I'm sorry you've been having such a frustrating experience, from your post it sounds like Daisy has a few behaviour problems that I personally wouldn't right off as just being part of the breed and therefore impossible to fix - a good trainer will be able to show you how to manage her behaviour and make your household a lot more harmonious.
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Some more info for you... my beagle is 3 now and I got her as a pup and think they're a great breed
Good things:
She just has a real character and a beautiful temperament, she's very friendly, is really good with cats and children and loves coming with us for long walks and bike rides.
Not so good things:
She is very very very friendly!! Ok, I'm joking obviously but she can be a bit in your face. Literally. For example, she gets very excited when we have visitors and wants to be as close as possible to them to the point where she's kind of wrapped round their neck, and I have to crate her in the car or she'd be sitting on my knee.
More seriously, because she can only be let off her lead in very specific situations and will run out of an open door in a split second I have to be very careful who I leave her with if I'm going away, people who don't have experience with this kind of dog sometimes just don't get it.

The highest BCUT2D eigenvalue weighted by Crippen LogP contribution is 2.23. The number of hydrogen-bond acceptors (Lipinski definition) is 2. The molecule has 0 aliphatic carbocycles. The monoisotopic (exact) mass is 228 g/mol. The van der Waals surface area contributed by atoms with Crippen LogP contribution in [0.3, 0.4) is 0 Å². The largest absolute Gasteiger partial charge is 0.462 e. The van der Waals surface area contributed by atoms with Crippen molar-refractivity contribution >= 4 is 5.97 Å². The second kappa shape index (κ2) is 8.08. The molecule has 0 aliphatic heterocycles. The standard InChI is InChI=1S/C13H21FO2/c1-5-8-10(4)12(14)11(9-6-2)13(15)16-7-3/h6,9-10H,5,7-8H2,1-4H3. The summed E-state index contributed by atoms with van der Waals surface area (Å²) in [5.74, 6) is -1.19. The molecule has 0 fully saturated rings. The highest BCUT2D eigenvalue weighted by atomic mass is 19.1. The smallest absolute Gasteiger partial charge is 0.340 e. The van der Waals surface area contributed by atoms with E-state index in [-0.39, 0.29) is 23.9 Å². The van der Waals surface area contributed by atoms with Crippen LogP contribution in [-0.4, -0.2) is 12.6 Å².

Similarly, I have had to spend a lot of time training her so I can let her off her lead in certain contexts (basically that means familiar areas with no roads).
She was also hard work as a pup (peeing, nipping and chewing, thieving), but I don't know if she was any more difficult than another breed would have been.

When she was a little pup I crated her while I was out, then she moved up to having the run of the kitchen and now, unless the weather's bad she stays in my garden where she has her kennel and plenty of shade. I think this is best as there's more to stimulate her outside than inside. my neighbours tell me she bays for about 2 minutes when we leave but then settles so the noise isn't a problem.

Good luck in your decision!

PS If I were to get company for her one day I'd probably go for a Jack Russell